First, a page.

REI’s #OptOutside Campaign: A Breath of Fresh Air!
There are few things I like better than a good hike or a challenging yet rewarding backpacking trip. So it’s no big surprise that I’ve been an REI member for many years. In fact, I remember going to REI to pick out backpacking gear with my Dad when I was a little kid. It was like a big toy store. I also learned at a very early age that those Clif bars that said brownie did not, in fact, taste like brownies. They’ve improved a lot in the last few decades.
Even as a long-time member I was surprised to see the launch of REI’s #OptOutside campaign. I was initially excited and then somewhat shocked at the audacity of it. My business school friends thought it was crazy (who wants to miss out on that revenue?). I expected other friends to be worried about the workers, but it turns out they’re getting paid to take the day off and go outside (so no need to complain there). And I knew the outdoor enthusiasts would be rejoicing (except those few who maybe don’t want more visitors on their trails, but they’re not really the rejoicing sort anyway).
So if we want to take a business approach, we can question how much attention this campaign gets, and if it’s “worth it”, i.e., is there a positive sales benefit, and how much earned media is the campaign producing (that would otherwise need to be paid for). After all, a lot of people are talking about it! Forbes, CNN, FastCo and a number of other networks have covered it.
From a marketing perspective we can definitely start to measure reach and engagement on their #OptOutside hashtag (given our business, I had to bring this angle in, right?!). As of this post, they already have about 780,000 people choosing to #OptOutside on their gallery page. Their branded images are picking up steam on Instagram, Twitter and Facebook, and there’s still plenty of time to build more momentum.
But there’s another approach, the one of what kind of world do we want to live in. One where families hurry through Thanksgiving dinner so they can make it to stores on Thursday? Or one where we use a day off to breathe fresh air, relax, and enjoy nature? In this realm we can look at REI as the co-op it is, and compare it to companies like Patagonia that take making the world a better place as part of their mission and brand persona. Thankfully we continue to see that being socially and environmentally responsible can also be good for business.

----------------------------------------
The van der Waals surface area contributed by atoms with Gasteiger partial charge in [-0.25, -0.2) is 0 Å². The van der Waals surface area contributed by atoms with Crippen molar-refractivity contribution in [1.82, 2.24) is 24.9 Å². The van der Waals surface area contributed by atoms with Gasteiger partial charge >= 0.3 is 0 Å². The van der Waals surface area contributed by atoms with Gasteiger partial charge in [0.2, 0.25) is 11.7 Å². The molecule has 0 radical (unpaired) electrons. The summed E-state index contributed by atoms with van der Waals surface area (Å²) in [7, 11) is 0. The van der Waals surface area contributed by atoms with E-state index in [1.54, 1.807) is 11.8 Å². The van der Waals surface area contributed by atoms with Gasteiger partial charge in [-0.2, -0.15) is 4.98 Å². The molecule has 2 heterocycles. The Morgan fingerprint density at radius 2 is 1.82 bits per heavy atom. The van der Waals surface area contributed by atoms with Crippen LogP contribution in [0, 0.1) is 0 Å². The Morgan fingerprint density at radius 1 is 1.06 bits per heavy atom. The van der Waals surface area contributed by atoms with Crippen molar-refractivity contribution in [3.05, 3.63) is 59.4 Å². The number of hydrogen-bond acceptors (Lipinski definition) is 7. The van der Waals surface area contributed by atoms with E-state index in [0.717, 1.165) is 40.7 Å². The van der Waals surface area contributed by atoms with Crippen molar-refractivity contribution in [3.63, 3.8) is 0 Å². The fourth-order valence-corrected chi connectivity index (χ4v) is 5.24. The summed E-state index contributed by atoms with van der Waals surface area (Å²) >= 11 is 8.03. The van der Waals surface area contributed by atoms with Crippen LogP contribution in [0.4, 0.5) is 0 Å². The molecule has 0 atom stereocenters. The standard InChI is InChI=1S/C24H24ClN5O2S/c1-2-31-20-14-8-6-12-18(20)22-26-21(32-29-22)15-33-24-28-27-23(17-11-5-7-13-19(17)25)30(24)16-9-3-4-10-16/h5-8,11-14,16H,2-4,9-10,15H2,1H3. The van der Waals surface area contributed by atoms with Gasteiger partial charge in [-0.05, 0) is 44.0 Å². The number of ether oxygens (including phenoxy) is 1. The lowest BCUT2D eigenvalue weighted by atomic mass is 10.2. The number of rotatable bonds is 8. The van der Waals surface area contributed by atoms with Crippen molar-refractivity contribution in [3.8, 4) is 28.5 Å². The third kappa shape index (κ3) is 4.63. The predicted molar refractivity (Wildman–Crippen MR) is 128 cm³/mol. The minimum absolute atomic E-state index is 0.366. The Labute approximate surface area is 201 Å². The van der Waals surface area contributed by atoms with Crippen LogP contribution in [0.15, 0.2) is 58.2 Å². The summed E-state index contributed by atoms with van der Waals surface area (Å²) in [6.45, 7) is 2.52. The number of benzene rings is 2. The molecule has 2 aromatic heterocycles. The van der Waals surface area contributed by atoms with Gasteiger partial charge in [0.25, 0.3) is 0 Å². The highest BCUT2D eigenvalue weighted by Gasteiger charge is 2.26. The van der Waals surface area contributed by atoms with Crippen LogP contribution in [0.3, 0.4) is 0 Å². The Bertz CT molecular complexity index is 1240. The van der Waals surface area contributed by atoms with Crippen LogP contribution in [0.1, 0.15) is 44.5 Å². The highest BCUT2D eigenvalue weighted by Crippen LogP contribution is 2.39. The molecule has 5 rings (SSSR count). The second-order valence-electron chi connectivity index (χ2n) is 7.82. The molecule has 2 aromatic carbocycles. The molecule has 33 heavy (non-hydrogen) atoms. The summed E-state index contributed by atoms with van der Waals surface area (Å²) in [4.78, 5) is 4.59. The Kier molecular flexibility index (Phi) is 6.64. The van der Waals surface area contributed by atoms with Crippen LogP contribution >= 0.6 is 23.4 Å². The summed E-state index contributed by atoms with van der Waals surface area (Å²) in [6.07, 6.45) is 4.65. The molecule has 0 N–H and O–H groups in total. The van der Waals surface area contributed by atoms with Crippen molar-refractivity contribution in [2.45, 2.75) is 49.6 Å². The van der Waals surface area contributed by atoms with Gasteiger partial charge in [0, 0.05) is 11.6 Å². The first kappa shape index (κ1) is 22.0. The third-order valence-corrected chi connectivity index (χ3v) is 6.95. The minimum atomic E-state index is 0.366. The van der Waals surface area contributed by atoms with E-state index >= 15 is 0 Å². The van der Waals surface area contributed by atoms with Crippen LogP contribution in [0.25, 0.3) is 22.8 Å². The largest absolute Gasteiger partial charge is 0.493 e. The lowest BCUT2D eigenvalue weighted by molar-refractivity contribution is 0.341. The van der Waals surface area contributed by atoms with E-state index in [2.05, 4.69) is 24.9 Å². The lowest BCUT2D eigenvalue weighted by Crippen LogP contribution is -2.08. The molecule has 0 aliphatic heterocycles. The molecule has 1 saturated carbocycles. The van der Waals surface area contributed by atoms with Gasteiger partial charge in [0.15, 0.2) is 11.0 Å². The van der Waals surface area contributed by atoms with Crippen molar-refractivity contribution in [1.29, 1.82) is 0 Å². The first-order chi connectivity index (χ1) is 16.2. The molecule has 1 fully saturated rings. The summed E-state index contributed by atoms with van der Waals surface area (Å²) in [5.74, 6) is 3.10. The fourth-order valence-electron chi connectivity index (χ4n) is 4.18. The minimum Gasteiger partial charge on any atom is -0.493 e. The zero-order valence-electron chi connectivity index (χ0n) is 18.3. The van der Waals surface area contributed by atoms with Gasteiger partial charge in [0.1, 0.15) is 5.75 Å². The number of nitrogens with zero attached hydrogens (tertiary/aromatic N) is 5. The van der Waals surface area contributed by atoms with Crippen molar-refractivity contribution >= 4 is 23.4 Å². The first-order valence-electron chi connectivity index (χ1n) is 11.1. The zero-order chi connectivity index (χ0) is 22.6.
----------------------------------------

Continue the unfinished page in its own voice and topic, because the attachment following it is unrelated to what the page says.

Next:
Patagonia launched a Worn Wear campaign in 2013 around Black Friday encouraging people to mend clothing rather than replace it. Sounds counter-intuitive for a company that sells clothing, right? Certainly many business magazines argued that. But the company, long known for its environmental focus and values, chooses a long-term strategy of building customer loyalty, and the campaign greatly appealed to their eco-conscious consumer base.
REI is in a similar position, and this move is right in line with who they are as a brand and as a business. As REI CEO Jerry Stritzke puts it:
“For 76 years, our co-op has been dedicated to one thing and one thing only: a life outdoors. We believe that being outside makes our lives better. And Black Friday is the perfect time to remind ourselves of this essential truth.”
The juxtaposition of the audio and serene video released by REI help paint this picture:
We continue to be in a time of purpose-driven marketing, when real stories and a holistic brand experience create stronger customer relationships and ultimately drive more sales. REI says 80% of sales come from members, so I imagine nurturing that long-term loyalty is a much better strategy than pushing one-off holiday sales. Personally, if that helps them and encourages people to get outside and enjoy life, I’m all for it!
But what do you think, is it a brilliant a move to get back to their roots, connect with their core audience, and set their values? Or do you cringe at lost sales opportunities? Or even both?